Black History: More Than a Month

“Who I am is the love of so many who hoped for the opportunity to be where I am today.”

– Patrice Palmer

The following is a guest post by Patrice Palmer, Director of Social and Cultural Inclusion for the CSU College of Business.

February is more than a month set aside to marvel at the progress of Black Americans, it is a time to remember our shared past and future. Black is both a people and a culture.

During the month of February we use this time to reflect and to recharge. We do this in remembrance of our humanity, the hope for shared empathy, the commanding of our dignity and the need for our serenity. Being Black doesn’t power up on February 1, nor does it disappear after February 28. It is a lasting state of being and can’t be forgotten.

I stand before you PROUD, STRONG and mostly HUMBLED within my Black identity. I wear my culture like a story with twists and turns always knowing that who I am is the love of so many who hoped for the opportunity to be where I am today. I take my opportunities seriously and I persevere for those who will come after me.

As we celebrate the rich history of Black people and Black culture, please don’t think it divisive for us to name our tragedies. Don’t invalidate our experiences nor dismiss our challenges. I hope that you listen, learn and most importantly take the time to understand that our identities, though they may be different, support our humanity and our shared journey in this world.

Throughout this month you will hear of the victories and accomplishments of Black business leaders, entrepreneurs, inventors and business theorists who’ve shaped our economy through their mental and physical labor. Remember them, appreciate their work and add to their accomplishments. As you know, we live in the most diverse world in human history. Our proximity to each other is no longer banned through archaic policies and laws. We are closer today than we’ve ever been, but in our closeness we still isolate ourselves because of our shared misunderstanding that difference equals deficit.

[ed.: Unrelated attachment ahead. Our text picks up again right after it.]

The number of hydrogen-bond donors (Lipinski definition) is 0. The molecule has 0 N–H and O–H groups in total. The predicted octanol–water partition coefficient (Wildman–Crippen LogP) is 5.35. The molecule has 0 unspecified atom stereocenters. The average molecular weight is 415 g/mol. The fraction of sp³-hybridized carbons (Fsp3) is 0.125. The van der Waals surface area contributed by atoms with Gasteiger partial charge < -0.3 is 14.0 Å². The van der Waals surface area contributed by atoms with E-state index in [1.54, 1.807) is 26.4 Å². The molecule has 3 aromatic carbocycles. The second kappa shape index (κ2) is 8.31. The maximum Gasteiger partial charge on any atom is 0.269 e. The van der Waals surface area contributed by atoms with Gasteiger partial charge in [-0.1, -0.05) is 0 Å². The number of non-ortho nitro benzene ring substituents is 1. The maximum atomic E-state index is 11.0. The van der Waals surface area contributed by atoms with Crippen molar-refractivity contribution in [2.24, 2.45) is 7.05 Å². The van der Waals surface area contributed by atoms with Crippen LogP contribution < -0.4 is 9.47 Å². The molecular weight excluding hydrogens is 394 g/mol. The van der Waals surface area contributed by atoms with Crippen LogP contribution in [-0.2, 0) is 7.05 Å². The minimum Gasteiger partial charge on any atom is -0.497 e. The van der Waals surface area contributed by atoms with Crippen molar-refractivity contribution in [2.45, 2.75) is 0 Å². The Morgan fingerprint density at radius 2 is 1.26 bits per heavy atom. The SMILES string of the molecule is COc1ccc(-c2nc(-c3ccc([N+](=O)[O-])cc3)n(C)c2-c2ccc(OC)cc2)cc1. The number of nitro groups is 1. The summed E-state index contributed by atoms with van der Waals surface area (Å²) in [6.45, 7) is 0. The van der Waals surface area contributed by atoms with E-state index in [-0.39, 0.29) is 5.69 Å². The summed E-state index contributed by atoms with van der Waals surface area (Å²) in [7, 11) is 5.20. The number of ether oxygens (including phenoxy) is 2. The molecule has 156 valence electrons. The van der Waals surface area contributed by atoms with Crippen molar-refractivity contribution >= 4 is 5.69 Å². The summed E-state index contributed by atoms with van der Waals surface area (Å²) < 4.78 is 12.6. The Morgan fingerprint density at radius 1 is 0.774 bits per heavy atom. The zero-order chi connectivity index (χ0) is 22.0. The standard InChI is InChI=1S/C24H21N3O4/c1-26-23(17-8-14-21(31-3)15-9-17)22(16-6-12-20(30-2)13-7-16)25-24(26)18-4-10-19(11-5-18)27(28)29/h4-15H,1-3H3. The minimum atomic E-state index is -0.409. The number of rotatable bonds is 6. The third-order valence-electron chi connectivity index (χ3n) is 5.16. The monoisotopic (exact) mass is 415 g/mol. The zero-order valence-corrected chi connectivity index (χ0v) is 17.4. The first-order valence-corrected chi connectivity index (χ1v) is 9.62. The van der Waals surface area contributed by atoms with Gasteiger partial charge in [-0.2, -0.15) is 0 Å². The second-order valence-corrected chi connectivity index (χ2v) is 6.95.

Black Business History

Scroll through Twitter posts of featured Colorado business figures to open the full Twitter thread exploring their accomplishments and stories. Or, use the links below.

Clara Brown 1800-1885 | Former slave, Colorado pioneer, entrepreneur and philanthropist

Barney Ford 1822-1902 | Former slave, Colorado businessman, civil-rights pioneer

Lewis Price 1849-1920 | Former slave, land prospector, newspaper founder

Madam C.J. Walker 1867-1919 | Entrepreneur, one of the first Black female millionaires

O.T. Jackson 1862-1948 | Entrepreneur, founder of Dearfield, Colorado

As we move through this month of celebration, love and remembrance, let us be humbled by what we learn, let us be enlightened by what we see and let us break away from what we THINK we know. In the College of Business, we celebrate the beauty and majesty of Black culture and its influence within our College, within our field of study and within the world!

“Mus tek cyear a de root fa heal de tree.”

– Ms. Cora Lee Palmer

I leave you with a family proverb from my grandmother, Ms. Cora Lee Palmer, who was born to sharecroppers on an island off the coast of South Carolina in 1932. Speaking traditional Gullah, she would always say, “Mus tek cyear a de root fa heal de tree.” You must take care of the root if you want to heal the tree.

Our healing comes from our attention to our shared roots.

Now nearly 90 years old and living in a nursing home in Harrisburg, Pennsylvania, her memory isn’t as it used to be, but every so often her mind and her heart align and she remembers me. So, on those days she doesn’t know I’m her grandchild, I take pride in knowing that all the lessons she shared with me are as memorable as ever.

Our healing comes from our attention to our shared roots.

Group photograph of a family on a slave plantation
Five generations of an enslaved family photographed on a plantation in Beaufort, South Carolina, 40 miles from where Patrice's grandmother was born. The photo was taken in 1862, the year before the Emancipation Proclamation was signed. (Library of Congress)

Learn more about how the College of Business is supporting diversity, equity and inclusion.